The Angel of Goliad begins in Houston, Texas in the present day when Magda O’Toole, an investigative journalist, wakes from a four month coma following a fall from a ladder and is stunned to discover that she can now speak Spanish. On her return home, she finds a package from Matamoros, Mexico waiting for her. It contains a miniature of a beautiful nineteenth century woman with the name Francita Alavez with the date 1836 written on the back. Intrigued by the portrait, she travels to Matamoros and on to Toluca, hoping under cover of writing a travel article to discover more about Francita Alavez. In Toluca she meets handsome Miguel Villatoro, academic historian and sometime travel guide who is as interested in Magda as her quest. In the buildings still standing from the 1830s, Magda catches increasingly frequent glimpses of Francita, who can see her and greets Magda as a friend. Back in Matamoros, on a visit to the cathedral, Magda finds herself swept back to 1836 where the Texas Revolution is underway. And she is unable to return.
The centre of the novel is Magda’s journey alongside Francita as she travels with the Mexican army. Francita is accompanying her lover, Telesforo, her childhood sweetheart who ignored his heart and married according to his family’s direction. Jean M Roberts conjures up time and place well describing the culture and its conventions as well as the elements of everyday life. Her explanations of the politics and the manoeuvres of the Mexican army are handled with a light touch and feed naturally into the narrative. Her recreation of the privations experienced by the army, particularly during the period of retreat, and the essential roles played by the women, the soldiers’ wives and lovers, as they travelled are realistic and compelling. Although I have no deep knowledge of Mexican history, I felt that Roberts was even-handed in her presentation of the major historical persons described in the novel, especially in her treatment of the conflicts of conscience within the Mexican commanders when faced by General Santa Anna’s orders regarding American prisoners.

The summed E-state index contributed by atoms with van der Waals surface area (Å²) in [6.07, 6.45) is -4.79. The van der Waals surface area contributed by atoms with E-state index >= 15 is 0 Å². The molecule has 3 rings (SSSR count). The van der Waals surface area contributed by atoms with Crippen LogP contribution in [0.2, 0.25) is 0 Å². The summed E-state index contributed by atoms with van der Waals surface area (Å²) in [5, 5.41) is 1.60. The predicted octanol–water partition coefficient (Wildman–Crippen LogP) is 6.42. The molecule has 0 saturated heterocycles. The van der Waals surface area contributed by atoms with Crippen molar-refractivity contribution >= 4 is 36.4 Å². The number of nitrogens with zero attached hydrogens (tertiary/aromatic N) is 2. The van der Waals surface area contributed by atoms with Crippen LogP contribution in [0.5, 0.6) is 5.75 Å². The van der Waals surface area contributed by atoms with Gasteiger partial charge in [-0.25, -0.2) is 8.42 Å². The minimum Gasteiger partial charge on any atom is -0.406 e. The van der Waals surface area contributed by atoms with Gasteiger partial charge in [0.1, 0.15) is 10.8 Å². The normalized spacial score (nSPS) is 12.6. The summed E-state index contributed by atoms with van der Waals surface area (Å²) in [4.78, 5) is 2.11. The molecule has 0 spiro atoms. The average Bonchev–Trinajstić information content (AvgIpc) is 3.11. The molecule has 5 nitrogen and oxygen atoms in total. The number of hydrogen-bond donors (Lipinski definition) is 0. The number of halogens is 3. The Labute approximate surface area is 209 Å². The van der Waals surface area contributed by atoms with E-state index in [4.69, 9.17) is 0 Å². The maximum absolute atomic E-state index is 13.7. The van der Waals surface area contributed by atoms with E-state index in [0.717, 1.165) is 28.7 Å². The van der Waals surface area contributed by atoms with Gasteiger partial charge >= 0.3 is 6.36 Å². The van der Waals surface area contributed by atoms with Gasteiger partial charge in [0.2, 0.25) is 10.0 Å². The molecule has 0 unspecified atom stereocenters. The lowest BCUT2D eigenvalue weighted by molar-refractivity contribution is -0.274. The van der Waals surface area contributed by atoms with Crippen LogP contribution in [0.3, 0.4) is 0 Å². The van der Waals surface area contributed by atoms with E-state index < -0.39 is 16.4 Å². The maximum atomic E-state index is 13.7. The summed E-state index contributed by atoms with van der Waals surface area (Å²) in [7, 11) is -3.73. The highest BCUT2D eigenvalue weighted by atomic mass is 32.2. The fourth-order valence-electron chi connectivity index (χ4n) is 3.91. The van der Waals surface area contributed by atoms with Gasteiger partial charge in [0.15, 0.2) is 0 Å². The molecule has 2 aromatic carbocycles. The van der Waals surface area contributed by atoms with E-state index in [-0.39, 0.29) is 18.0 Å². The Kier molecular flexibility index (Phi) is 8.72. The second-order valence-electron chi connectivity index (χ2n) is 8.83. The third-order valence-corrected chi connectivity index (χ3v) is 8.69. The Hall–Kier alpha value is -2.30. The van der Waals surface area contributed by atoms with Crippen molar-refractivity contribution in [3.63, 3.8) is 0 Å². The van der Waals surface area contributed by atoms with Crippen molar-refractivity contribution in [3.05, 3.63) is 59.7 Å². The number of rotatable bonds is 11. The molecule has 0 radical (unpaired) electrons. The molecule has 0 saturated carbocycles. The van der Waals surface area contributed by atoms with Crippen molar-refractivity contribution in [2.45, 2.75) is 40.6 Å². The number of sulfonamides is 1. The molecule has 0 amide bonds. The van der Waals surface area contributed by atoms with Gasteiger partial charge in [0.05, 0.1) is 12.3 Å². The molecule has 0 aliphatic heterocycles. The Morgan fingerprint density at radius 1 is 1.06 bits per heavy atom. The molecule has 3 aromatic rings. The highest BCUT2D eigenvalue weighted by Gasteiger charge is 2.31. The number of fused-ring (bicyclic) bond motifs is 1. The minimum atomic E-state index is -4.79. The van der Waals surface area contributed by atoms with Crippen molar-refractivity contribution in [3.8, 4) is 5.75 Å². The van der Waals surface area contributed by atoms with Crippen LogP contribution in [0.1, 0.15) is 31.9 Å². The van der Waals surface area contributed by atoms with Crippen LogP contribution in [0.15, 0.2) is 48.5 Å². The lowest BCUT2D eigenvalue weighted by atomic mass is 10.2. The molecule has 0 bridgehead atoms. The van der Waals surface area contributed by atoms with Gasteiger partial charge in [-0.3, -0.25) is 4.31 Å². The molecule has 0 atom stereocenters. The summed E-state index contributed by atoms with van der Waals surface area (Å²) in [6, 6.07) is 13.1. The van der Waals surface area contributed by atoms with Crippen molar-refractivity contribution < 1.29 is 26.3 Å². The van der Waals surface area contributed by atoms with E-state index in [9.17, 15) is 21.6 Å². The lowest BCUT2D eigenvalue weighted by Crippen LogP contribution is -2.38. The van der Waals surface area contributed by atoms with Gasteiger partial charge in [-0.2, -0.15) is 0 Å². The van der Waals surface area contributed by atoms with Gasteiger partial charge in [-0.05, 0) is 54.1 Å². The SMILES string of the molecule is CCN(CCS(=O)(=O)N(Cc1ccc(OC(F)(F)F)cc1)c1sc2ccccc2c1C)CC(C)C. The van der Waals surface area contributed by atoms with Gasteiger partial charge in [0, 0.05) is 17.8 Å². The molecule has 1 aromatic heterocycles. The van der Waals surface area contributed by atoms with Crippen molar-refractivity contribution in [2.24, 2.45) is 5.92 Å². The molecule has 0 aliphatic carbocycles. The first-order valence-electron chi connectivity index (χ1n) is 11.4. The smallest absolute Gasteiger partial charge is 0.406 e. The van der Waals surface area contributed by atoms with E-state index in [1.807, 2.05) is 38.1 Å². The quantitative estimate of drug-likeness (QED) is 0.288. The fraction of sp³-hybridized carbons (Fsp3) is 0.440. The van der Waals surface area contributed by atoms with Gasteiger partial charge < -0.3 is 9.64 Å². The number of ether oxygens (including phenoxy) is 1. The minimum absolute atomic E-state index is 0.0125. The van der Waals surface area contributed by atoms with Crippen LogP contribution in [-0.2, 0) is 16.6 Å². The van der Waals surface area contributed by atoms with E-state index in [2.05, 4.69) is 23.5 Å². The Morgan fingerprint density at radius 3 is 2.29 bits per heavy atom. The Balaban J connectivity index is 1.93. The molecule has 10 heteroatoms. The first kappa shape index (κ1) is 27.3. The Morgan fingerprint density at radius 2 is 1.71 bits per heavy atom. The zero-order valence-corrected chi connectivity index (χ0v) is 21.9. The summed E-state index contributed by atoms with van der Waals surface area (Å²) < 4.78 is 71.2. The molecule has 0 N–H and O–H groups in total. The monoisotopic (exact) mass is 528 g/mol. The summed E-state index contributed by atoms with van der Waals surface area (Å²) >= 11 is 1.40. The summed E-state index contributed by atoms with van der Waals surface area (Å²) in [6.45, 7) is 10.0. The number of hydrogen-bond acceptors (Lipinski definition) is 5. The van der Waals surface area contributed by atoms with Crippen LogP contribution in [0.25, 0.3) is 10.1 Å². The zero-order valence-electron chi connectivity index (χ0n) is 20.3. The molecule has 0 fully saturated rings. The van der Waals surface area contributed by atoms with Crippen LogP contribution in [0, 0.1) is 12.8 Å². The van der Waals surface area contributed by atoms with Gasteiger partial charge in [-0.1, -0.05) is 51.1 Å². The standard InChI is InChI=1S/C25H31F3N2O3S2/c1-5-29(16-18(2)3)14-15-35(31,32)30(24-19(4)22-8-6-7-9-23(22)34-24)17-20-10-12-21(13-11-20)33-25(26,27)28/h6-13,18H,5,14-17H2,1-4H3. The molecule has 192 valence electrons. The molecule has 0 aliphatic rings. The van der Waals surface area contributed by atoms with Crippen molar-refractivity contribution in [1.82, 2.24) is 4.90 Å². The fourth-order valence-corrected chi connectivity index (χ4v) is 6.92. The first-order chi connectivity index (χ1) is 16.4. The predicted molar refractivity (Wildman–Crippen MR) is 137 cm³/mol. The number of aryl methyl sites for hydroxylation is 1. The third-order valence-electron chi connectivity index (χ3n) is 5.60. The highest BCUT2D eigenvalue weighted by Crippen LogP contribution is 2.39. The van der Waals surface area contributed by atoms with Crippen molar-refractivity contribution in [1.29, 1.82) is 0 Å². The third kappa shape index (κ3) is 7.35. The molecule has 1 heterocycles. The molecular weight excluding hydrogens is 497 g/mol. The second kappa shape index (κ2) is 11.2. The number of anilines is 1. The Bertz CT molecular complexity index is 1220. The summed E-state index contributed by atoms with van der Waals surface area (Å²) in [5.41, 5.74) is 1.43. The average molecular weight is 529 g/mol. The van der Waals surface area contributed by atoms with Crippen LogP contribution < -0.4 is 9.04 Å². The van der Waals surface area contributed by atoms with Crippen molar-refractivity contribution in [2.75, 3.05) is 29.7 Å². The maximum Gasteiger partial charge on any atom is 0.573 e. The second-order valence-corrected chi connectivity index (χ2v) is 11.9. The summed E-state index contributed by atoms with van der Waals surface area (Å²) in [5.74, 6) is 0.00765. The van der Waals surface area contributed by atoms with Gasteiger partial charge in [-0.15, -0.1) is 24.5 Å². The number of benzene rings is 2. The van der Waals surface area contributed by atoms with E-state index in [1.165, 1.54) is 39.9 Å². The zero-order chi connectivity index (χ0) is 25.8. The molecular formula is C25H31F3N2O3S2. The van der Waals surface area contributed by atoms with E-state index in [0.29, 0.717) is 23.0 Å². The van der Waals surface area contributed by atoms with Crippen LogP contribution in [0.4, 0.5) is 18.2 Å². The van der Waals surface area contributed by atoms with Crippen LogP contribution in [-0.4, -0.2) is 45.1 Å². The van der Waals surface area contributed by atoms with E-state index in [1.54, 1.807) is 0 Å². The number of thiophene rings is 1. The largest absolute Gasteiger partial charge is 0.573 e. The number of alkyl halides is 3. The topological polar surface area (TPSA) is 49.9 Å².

The characters of Magda and Francita are well rounded and appealing, each in her own way. Francita displays the quiet strength of a woman brought up in a society where she is allowed little of the autonomy of men yet has stepped beyond the boundaries of acceptable behaviour. Telesforo is believably self-absorbed as would be expected in a man who would leave wife and children behind and drag the woman he claimed to love along to witness the outcomes of battle. I found it particularly satisfying to have Magda’s twenty-first century view of him confirm mine.
The tension increases as the historical portion of the novel progresses. I had concerns for Magda’s safety and worried that her foreknowledge would get her into trouble. And twisted through all the nineteenth-century concerns was the question of whether Magda would ever manage to return to her own time.
I thoroughly enjoyed The Angel of Goliad. It is immersive historical fiction tightly wrapped about with a nail-biting time slip mystery. I wanted to keep reading and thought about it when I wasn’t reading – all the marks of a great read.
I received an advanced review copy of The Angel of Goliad from the author.